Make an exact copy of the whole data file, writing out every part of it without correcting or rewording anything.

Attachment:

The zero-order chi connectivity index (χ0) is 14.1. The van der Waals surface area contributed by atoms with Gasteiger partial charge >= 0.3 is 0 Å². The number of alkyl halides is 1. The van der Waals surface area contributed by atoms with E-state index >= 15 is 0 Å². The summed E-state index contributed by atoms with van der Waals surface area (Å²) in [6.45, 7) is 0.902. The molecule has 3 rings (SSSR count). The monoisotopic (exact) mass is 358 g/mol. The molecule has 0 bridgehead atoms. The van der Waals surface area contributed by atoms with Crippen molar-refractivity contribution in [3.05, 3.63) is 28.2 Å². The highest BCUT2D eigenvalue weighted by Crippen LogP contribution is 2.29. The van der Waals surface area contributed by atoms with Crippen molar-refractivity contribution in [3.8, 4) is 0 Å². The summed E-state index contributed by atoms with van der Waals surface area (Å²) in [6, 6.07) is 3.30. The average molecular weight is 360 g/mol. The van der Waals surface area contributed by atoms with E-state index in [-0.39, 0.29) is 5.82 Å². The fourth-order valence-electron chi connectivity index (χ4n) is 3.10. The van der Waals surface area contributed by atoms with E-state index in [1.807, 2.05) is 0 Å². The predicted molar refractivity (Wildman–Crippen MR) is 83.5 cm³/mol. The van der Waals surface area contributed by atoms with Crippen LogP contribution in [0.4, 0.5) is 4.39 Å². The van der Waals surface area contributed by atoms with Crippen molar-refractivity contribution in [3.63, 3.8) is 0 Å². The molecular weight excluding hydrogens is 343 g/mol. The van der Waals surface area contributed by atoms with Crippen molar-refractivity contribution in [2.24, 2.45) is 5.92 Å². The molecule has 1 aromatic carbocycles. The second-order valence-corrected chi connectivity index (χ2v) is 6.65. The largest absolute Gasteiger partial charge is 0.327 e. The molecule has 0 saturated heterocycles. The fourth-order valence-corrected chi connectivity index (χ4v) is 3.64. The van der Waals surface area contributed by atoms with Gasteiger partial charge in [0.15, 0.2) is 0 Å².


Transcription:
The zero-order chi connectivity index (χ0) is 14.1. The van der Waals surface area contributed by atoms with Gasteiger partial charge >= 0.3 is 0 Å². The number of alkyl halides is 1. The van der Waals surface area contributed by atoms with E-state index >= 15 is 0 Å². The summed E-state index contributed by atoms with van der Waals surface area (Å²) in [6.45, 7) is 0.902. The molecule has 3 rings (SSSR count). The monoisotopic (exact) mass is 358 g/mol. The molecule has 0 bridgehead atoms. The van der Waals surface area contributed by atoms with Crippen molar-refractivity contribution in [3.05, 3.63) is 28.2 Å². The highest BCUT2D eigenvalue weighted by Crippen LogP contribution is 2.29. The van der Waals surface area contributed by atoms with Crippen molar-refractivity contribution in [3.8, 4) is 0 Å². The summed E-state index contributed by atoms with van der Waals surface area (Å²) in [6, 6.07) is 3.30. The average molecular weight is 360 g/mol. The van der Waals surface area contributed by atoms with E-state index in [-0.39, 0.29) is 5.82 Å². The fourth-order valence-electron chi connectivity index (χ4n) is 3.10. The van der Waals surface area contributed by atoms with E-state index in [1.807, 2.05) is 0 Å². The predicted molar refractivity (Wildman–Crippen MR) is 83.5 cm³/mol. The van der Waals surface area contributed by atoms with Crippen LogP contribution in [0.4, 0.5) is 4.39 Å². The van der Waals surface area contributed by atoms with Crippen molar-refractivity contribution in [3.63, 3.8) is 0 Å². The molecular weight excluding hydrogens is 343 g/mol. The van der Waals surface area contributed by atoms with Crippen molar-refractivity contribution in [2.24, 2.45) is 5.92 Å². The molecule has 1 aromatic carbocycles. The second-order valence-corrected chi connectivity index (χ2v) is 6.65. The largest absolute Gasteiger partial charge is 0.327 e. The molecule has 0 saturated heterocycles. The fourth-order valence-corrected chi connectivity index (χ4v) is 3.64. The van der Waals surface area contributed by atoms with Gasteiger partial charge in [0.15, 0.2) is 0 Å².